« American Anthropological Association on Marriage and the Family |
| It Isn't Masturbation When You Start Involving Other People »
March 02, 2004
A Little Pro-Marriage Whitewashing by the Family Scholar's Blog
When I read these statements by Tom Sylvester on the Family Scholar's Blog, my eyebrows went up.
There's one key question that I, as pro-marriage advocate, struggle with continuously: At what point does promoting the intact, married mother-father ideal hurt the interests of children overall by neglecting those in other family types? An extreme pro-marriage position--e.g., cutting off all welfare payments to single parents to discourage out-of-wedlock childbearing--would hurt children far more than it would help them. The ideal is not to be promoted at any cost. So, would gay marriage weaken the normative ideal of children growing up with both their mother and father? Though the actual negative impact is likely to be small, yes, gay marriage would weaken that ideal. But the fight against discrimination, and the fight for equal human dignity, is worth it.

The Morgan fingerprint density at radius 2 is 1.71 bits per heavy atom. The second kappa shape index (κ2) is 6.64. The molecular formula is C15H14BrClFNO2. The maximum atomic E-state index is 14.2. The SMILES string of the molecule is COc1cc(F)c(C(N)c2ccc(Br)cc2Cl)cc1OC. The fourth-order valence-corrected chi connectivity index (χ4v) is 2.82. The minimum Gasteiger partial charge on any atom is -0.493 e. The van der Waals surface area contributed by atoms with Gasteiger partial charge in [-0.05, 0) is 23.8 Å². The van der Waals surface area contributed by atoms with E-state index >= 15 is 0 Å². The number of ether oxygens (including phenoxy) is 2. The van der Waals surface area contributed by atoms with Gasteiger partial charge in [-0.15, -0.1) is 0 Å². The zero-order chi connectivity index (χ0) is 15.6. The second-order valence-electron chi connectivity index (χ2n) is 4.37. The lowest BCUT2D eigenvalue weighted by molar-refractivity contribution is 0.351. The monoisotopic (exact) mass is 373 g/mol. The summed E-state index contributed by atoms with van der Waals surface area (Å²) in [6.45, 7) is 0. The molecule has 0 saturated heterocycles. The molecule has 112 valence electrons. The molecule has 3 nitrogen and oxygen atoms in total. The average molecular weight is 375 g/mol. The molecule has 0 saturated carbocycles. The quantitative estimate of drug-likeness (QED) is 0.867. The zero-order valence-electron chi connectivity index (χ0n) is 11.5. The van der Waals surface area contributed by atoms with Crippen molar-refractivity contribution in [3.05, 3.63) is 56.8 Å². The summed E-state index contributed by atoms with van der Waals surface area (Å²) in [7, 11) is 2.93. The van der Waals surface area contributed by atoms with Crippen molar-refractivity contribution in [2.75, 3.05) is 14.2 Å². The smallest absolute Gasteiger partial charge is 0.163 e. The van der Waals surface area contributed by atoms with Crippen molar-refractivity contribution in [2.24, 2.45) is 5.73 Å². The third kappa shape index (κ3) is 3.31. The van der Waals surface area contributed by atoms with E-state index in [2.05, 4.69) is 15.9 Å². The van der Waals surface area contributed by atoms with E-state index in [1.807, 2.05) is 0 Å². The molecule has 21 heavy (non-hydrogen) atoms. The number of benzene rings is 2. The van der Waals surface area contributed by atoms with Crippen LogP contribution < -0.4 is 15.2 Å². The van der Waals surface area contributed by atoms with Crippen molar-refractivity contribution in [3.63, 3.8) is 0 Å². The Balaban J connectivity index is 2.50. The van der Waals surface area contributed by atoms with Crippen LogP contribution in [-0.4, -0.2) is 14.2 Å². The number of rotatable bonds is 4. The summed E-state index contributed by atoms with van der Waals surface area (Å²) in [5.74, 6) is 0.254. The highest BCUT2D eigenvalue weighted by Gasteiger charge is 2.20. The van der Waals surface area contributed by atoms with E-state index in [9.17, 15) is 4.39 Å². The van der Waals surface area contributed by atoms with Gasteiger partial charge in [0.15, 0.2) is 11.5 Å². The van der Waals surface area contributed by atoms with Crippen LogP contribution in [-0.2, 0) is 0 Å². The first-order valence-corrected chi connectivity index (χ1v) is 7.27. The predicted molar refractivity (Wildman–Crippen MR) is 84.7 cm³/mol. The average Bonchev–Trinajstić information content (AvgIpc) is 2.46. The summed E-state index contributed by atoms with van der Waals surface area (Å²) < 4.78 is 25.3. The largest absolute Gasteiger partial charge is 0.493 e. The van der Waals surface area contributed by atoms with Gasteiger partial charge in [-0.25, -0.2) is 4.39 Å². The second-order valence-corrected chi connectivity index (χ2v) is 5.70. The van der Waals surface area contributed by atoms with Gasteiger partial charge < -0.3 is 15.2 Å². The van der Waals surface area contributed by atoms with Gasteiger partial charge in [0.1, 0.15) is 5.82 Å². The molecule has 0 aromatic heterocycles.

I don't agree at all with Ampersand that Sylvester's statements are "well-argued." It is doubtful that Sylvester has forgotten policies promoted by his fellow pro-marriage advocate, Wade Horn, that endorsed the very "neglect" he mentions above. Would he call Horn an extremist? I don't think so. Horn rejected those policies only after a coalition of groups, including gay and lesbian groups, and women's groups loudly protested.